Environmental Science and Technology Online:
January 1, 2007
Vol. 41, Iss. 1
Science News –
January 10, 2007
Pfiesteria toxin identified
After nearly a decade of work, researchers have discovered a toxin produced by the dinoflagellate Pfiesteria piscicida.
Something in the water killed billions of fish in eastern U.S. estuaries throughout the 1990s. When a group of scientists blamed the kills on blooms of the dinoflagellate Pfiesteria piscicida, they wrote the beginning to a detective story that would spawn bitter debate over the next 15 years
Major kill of juvenile menhaden –
the fish most commonly affected
by Pfiesteria – in North Carolina's
Neuse River estuary.
Now, a key piece of evidence has emerged that could help bring an end to the controversy. In research published today on ES&T’s Research ASAP website (DOI: 10.1021/es0612605), a team of chemists and toxicologists led by Peter Moeller of the National Oceanographic and Atmospheric Administration (NOAA) describe a newly identified ephemeral toxin produced by Pfiesteria. The key to its elusiveness over the past decade, they say, is that the toxin is produced rapidly and then vanishes quickly upon exposure to sunlight and other environmental cues.
“We would observe toxic activity, and then it would disappear,” says Moeller, who spent more than 7 years characterizing the toxin using advanced analytical techniques. In the end, he resorted to working under red lights in the lab to keep the purified toxin stable long enough to study it.
During the peak of the crisis, a group of scientists led by JoAnn Burkholder of North Carolina State University described several species of the genus Pfiesteria. Burkholder published numerous papers on the high toxicity of Pfiesteria. State agencies scrambled to fund Pfiesteria monitoring projects, and the horrified public looked at fish covered in bloody lesions and wondered what the so-called “cell from hell” would do to swimmers and fishers. The scare cost the seafood industry about $43 million in revenues after one episode in Maryland alone, according to estimates by Doug Lipton of the University of Maryland. Burkholder’s work, and her conflicts with industry and other scientists even spawned a popular book, And the Waters Turned to Blood.
Over the years, other groups published papers saying that Pfiesteria wasn’t toxic at all. It was a parasitic fungus, or even just plain-Jane hypoxia, they said, that killed the fish. Or if it was Pfiesteria, it wasn’t toxic; it was the animal-like algae’s proclivity for feeding on fish skin. The oft-cited missing link was the lack of an identified toxin.
Meanwhile, the fish kills stopped after 1999. Burkholder attributes this change to the algae’s sensitivity to sediment disturbance from hurricanes such as that year’s Hurricane Fran. The uproar that had been dubbed “Pfiesteria hysteria” started to look more like “Pfiesteria fizzle”. But debate continued within the scientific community even as the mainstream news media lost interest.
Now, Burkholder says the identification of the toxin will allow research to move forward. “It’s like having a smoking gun,” she says.
The key to identifying the toxin lay in knowing what to look for. David Newman, chief of the natural products branch at the National Cancer Institute, provided an insight based on his 40 years of experience working with natural compounds. Moeller described to Newman the ephemeral nature of the toxin, noting that “it was only stable for a short time and relatively water soluble,” says Newman. “And I asked him if he had ever thought about a metallated [metal-containing] toxin.” In the end, Moeller’s group identified congeners of the toxin that contain iron and copper. The molecules produce free radicals, which act “like a molecular welding torch” to wreak cellular havoc, Newman says.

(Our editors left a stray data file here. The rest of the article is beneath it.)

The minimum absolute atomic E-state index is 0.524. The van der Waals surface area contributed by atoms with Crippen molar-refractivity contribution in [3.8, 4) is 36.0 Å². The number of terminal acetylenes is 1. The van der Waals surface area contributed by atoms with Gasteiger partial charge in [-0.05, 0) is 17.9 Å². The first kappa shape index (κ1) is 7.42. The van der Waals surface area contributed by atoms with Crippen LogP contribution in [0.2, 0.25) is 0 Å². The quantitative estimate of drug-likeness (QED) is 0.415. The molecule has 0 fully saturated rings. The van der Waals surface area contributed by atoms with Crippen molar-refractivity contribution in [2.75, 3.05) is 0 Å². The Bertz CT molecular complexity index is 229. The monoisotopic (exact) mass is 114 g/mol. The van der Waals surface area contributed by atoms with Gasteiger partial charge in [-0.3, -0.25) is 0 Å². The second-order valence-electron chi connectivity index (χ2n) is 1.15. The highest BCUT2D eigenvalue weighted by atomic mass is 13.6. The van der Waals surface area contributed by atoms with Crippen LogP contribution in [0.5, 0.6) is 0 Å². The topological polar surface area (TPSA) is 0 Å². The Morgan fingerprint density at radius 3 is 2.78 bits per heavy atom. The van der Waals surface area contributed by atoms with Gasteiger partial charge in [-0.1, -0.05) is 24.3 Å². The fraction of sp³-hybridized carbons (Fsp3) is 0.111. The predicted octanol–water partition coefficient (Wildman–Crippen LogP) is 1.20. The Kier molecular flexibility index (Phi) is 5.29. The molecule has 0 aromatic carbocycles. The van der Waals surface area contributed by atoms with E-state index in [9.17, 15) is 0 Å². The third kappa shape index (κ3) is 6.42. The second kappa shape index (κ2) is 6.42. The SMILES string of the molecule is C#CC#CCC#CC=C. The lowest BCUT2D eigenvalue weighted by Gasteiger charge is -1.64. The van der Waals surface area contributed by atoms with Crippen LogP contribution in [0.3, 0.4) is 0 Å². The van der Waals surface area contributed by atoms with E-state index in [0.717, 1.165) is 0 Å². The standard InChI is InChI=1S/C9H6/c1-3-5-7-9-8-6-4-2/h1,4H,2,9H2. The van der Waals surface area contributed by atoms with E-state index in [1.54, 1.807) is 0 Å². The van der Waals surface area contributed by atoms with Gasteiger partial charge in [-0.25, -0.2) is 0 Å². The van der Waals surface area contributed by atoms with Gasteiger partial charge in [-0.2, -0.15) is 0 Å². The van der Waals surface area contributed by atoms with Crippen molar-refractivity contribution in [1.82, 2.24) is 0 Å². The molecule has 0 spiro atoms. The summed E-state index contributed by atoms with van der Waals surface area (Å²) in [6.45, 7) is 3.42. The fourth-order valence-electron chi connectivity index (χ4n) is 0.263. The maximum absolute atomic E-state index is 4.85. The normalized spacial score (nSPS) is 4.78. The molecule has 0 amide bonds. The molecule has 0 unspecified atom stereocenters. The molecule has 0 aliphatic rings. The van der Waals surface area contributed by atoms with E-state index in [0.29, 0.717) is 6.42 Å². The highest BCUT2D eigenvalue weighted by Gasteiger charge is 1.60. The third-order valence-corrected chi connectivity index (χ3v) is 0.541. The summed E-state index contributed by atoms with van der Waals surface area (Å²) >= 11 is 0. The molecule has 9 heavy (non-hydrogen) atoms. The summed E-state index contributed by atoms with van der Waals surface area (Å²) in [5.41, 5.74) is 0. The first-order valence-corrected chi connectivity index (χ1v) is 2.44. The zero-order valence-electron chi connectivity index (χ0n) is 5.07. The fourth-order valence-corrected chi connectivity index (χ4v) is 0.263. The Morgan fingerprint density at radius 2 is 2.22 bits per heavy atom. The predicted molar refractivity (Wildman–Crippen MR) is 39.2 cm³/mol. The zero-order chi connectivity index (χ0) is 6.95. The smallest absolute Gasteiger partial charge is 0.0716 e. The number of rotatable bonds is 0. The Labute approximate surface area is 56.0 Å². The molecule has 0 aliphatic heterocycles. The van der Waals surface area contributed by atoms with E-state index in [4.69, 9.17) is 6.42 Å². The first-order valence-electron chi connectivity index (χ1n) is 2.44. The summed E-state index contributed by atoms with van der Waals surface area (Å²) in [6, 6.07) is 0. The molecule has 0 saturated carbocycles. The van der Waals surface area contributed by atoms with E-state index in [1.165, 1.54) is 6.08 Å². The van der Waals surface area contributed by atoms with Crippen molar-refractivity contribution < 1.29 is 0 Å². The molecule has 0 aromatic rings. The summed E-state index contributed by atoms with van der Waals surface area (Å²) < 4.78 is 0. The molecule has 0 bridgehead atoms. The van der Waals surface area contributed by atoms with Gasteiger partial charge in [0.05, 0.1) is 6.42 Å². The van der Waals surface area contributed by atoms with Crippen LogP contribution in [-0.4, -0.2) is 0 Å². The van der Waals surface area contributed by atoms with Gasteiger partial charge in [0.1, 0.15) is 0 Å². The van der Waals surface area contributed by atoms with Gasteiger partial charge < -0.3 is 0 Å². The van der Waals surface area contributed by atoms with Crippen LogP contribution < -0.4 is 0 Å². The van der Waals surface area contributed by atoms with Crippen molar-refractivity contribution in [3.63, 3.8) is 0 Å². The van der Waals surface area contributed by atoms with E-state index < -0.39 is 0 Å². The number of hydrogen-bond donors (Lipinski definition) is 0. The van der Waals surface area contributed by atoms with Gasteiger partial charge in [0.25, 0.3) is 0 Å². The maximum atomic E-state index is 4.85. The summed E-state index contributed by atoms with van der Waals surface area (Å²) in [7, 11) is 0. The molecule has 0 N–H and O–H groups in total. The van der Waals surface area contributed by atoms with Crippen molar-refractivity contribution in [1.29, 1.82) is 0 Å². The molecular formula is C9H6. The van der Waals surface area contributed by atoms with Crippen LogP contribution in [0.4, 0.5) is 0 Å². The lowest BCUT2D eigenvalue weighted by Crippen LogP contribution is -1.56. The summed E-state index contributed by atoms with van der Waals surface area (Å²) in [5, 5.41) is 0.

However, Moeller is careful regarding direct links between the toxin and fish kills. He purified the toxin for toxicological studies with Burkholder before it was fully characterized. “The confirmation of a toxin found as reported in this paper is that we have wild samples that are identical to our culture, so there’s good evidence that it’s the same toxin that killed fish. Now we have to go out into a wild bloom and identify it,” Moeller says.
Others go further. “It may be toxic, but in order to kill billions of fish, there’s got to be an awful lot of it and it’s got to stick around long enough to kill the fish,” says Robert Gawley of the University of Arkansas. Moeller acknowledges the short lifetime but says that free radicals are produced in large quantities and can act rapidly on cells.
“It’s what everyone has been waiting for—the characterization of a toxin. It could open up new avenues of research and resolve many of the issues that remain, and many of the controversies,” says Wolfgang Vogelbein of the Virginia Institute of Marine Science. In 2002, Vogelbein published research on Pfiesteria’s toxicity in feeding behavior in Nature and on its Proceedings of the National Academy of Sciences. Both papers questioned the existence of toxigenic Pfiesteria species. The environmental relevance of the newly described toxin will need to be tested next, he says.
Moeller hopes that others will work to understand how the toxin behaves in the environment. He notes that the toxic strain he used is available to other researchers in a culture collection.
This is probably not the last time Pfiesteria will make the news. Toxicologist Andrew Gordon of Old Dominion University sums it up nicely. “I don’t think the controversy is solved by this publication, but it gives us a paper tiger to test,” he says.—ERIKA ENGELHAUPT